“There were thousands and thousands and thousands of those plumbers and small electricians,” said Fred Daniel, president of the Trabuco District Electronic Users Association. “They all switched to cellular because they had direct communications with anyone with a phone.”
With much less two-way radio usage, the buildings on Santiago Peak are actually used less than they were a couple decades ago, Daniel said.
But emergency responders and workers in remote regions still rely on two-way radios because of spotty cell service, or a need to have communications if the cell service goes down. Because of that, two-way radio signals still route through Santiago Peak.
“We’re seeing a little bit of a resurgence in it by companies that anticipate needing communications when there’s an earthquake or after an earthquake or some event that would knock out a more fragile cellular system,” Daniel said.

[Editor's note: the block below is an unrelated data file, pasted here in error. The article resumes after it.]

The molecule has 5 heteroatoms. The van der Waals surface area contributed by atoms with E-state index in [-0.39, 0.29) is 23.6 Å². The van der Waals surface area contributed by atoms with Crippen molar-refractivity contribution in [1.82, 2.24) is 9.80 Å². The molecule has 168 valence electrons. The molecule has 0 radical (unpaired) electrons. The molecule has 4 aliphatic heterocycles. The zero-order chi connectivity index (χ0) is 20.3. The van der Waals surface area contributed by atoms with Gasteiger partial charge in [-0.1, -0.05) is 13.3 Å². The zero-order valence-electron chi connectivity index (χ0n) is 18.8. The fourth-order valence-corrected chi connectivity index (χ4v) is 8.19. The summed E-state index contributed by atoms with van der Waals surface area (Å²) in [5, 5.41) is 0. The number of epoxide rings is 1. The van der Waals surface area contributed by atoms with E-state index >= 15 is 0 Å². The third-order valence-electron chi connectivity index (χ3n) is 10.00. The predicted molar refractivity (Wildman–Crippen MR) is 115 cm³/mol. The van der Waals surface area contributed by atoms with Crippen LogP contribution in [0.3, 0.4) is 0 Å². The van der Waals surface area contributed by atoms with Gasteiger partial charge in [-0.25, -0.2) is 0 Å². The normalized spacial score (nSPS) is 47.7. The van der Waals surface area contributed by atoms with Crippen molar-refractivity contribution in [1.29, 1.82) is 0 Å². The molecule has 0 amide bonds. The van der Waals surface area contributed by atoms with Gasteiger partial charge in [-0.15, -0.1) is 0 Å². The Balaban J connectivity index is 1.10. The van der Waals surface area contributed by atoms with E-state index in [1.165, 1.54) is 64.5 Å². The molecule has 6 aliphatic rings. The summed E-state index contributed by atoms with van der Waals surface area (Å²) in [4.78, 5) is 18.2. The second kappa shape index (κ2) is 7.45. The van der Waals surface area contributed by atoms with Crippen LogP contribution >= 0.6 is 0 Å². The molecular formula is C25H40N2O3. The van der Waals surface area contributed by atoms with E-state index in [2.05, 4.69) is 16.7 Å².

Other uses have filled in the gap left by two-way radio, such as in-flight Internet for airplanes. Base stations are situated at places such as Santiago Peak to send Internet signals to airplanes in the air.
But mostly the towers are now used to carry Internet signals, along with cellphone signals and microwaves, a certain kind of radio frequency that acts like the focused beam of a flashlight.
Verizon Wireless is one of the largest microwave operators in the United States, Daniel said. Rather than rely on wired fiber-optic cables to connect cell sites, Verizon sends microwave signals from mountaintops to other high locations across the country.
But with so many communications signals passing through Santiago Peak, managers have to ensure signals don’t interfere with one another. To make sure that doesn’t happen, facility users must circulate a review notice to other operators if they want to use additional frequency for signals.
NEW TOWER LIMITS